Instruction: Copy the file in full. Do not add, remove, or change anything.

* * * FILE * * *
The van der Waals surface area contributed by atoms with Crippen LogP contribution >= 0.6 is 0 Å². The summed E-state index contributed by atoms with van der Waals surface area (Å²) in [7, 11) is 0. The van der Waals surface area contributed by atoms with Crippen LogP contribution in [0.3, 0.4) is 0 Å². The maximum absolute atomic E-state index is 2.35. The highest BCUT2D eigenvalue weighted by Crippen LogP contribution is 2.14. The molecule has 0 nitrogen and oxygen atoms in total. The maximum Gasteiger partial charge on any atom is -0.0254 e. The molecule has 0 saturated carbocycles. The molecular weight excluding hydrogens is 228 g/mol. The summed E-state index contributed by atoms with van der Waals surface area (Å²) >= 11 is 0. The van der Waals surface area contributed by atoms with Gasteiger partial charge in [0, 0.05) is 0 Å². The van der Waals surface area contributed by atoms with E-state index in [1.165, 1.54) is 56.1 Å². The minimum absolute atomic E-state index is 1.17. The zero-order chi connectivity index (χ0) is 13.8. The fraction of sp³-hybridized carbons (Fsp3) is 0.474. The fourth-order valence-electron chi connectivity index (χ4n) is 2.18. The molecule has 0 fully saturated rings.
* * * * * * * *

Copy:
The van der Waals surface area contributed by atoms with Crippen LogP contribution >= 0.6 is 0 Å². The summed E-state index contributed by atoms with van der Waals surface area (Å²) in [7, 11) is 0. The van der Waals surface area contributed by atoms with Crippen LogP contribution in [0.3, 0.4) is 0 Å². The maximum absolute atomic E-state index is 2.35. The highest BCUT2D eigenvalue weighted by Crippen LogP contribution is 2.14. The molecule has 0 nitrogen and oxygen atoms in total. The maximum Gasteiger partial charge on any atom is -0.0254 e. The molecule has 0 saturated carbocycles. The molecular weight excluding hydrogens is 228 g/mol. The summed E-state index contributed by atoms with van der Waals surface area (Å²) >= 11 is 0. The van der Waals surface area contributed by atoms with Gasteiger partial charge in [0, 0.05) is 0 Å². The van der Waals surface area contributed by atoms with E-state index in [1.165, 1.54) is 56.1 Å². The minimum absolute atomic E-state index is 1.17. The zero-order chi connectivity index (χ0) is 13.8. The fraction of sp³-hybridized carbons (Fsp3) is 0.474. The fourth-order valence-electron chi connectivity index (χ4n) is 2.18. The molecule has 0 fully saturated rings.